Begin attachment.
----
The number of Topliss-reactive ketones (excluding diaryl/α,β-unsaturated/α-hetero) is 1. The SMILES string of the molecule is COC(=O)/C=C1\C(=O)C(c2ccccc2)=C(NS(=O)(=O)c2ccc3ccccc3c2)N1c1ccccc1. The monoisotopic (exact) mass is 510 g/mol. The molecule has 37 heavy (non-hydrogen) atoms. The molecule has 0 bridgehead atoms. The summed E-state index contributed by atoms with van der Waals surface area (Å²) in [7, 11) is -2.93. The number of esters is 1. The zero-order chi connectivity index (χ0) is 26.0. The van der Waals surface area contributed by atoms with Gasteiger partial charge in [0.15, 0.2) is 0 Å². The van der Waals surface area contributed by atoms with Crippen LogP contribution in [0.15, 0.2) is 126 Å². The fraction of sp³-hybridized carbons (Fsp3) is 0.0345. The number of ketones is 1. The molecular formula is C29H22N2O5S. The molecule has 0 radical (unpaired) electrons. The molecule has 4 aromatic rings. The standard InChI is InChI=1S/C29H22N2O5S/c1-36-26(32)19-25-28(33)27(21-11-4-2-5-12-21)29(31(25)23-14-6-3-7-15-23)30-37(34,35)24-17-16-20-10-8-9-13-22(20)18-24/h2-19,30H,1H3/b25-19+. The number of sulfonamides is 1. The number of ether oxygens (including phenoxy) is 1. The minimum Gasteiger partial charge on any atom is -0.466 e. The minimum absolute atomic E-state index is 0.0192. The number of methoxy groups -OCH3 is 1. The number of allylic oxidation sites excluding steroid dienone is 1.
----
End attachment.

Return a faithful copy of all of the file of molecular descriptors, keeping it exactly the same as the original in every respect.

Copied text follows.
The number of Topliss-reactive ketones (excluding diaryl/α,β-unsaturated/α-hetero) is 1. The SMILES string of the molecule is COC(=O)/C=C1\C(=O)C(c2ccccc2)=C(NS(=O)(=O)c2ccc3ccccc3c2)N1c1ccccc1. The monoisotopic (exact) mass is 510 g/mol. The molecule has 37 heavy (non-hydrogen) atoms. The molecule has 0 bridgehead atoms. The summed E-state index contributed by atoms with van der Waals surface area (Å²) in [7, 11) is -2.93. The number of esters is 1. The zero-order chi connectivity index (χ0) is 26.0. The van der Waals surface area contributed by atoms with Gasteiger partial charge in [0.15, 0.2) is 0 Å². The van der Waals surface area contributed by atoms with Crippen LogP contribution in [0.15, 0.2) is 126 Å². The fraction of sp³-hybridized carbons (Fsp3) is 0.0345. The number of ketones is 1. The molecular formula is C29H22N2O5S. The molecule has 0 radical (unpaired) electrons. The molecule has 4 aromatic rings. The standard InChI is InChI=1S/C29H22N2O5S/c1-36-26(32)19-25-28(33)27(21-11-4-2-5-12-21)29(31(25)23-14-6-3-7-15-23)30-37(34,35)24-17-16-20-10-8-9-13-22(20)18-24/h2-19,30H,1H3/b25-19+. The number of sulfonamides is 1. The number of ether oxygens (including phenoxy) is 1. The minimum Gasteiger partial charge on any atom is -0.466 e. The minimum absolute atomic E-state index is 0.0192. The number of methoxy groups -OCH3 is 1. The number of allylic oxidation sites excluding steroid dienone is 1.